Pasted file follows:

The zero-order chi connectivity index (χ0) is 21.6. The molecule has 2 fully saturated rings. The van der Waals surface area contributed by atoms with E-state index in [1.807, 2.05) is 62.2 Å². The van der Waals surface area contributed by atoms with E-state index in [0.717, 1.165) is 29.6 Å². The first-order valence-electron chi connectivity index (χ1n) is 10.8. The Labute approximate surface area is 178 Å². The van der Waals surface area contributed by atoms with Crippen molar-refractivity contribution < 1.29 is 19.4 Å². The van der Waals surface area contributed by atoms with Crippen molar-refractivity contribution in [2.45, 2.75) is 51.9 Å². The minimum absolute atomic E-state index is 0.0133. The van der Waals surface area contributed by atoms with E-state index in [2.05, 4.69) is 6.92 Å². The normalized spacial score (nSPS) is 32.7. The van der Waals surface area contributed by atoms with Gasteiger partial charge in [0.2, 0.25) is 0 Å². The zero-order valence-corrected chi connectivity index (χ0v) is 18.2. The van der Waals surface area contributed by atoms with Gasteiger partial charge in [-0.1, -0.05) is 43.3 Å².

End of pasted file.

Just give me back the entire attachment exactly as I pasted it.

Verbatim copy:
The zero-order chi connectivity index (χ0) is 21.6. The molecule has 2 fully saturated rings. The van der Waals surface area contributed by atoms with E-state index in [1.807, 2.05) is 62.2 Å². The van der Waals surface area contributed by atoms with E-state index in [0.717, 1.165) is 29.6 Å². The first-order valence-electron chi connectivity index (χ1n) is 10.8. The Labute approximate surface area is 178 Å². The van der Waals surface area contributed by atoms with Crippen molar-refractivity contribution < 1.29 is 19.4 Å². The van der Waals surface area contributed by atoms with Crippen molar-refractivity contribution in [2.45, 2.75) is 51.9 Å². The minimum absolute atomic E-state index is 0.0133. The van der Waals surface area contributed by atoms with E-state index in [2.05, 4.69) is 6.92 Å². The normalized spacial score (nSPS) is 32.7. The van der Waals surface area contributed by atoms with Gasteiger partial charge in [0.2, 0.25) is 0 Å². The zero-order valence-corrected chi connectivity index (χ0v) is 18.2. The van der Waals surface area contributed by atoms with Gasteiger partial charge in [-0.1, -0.05) is 43.3 Å².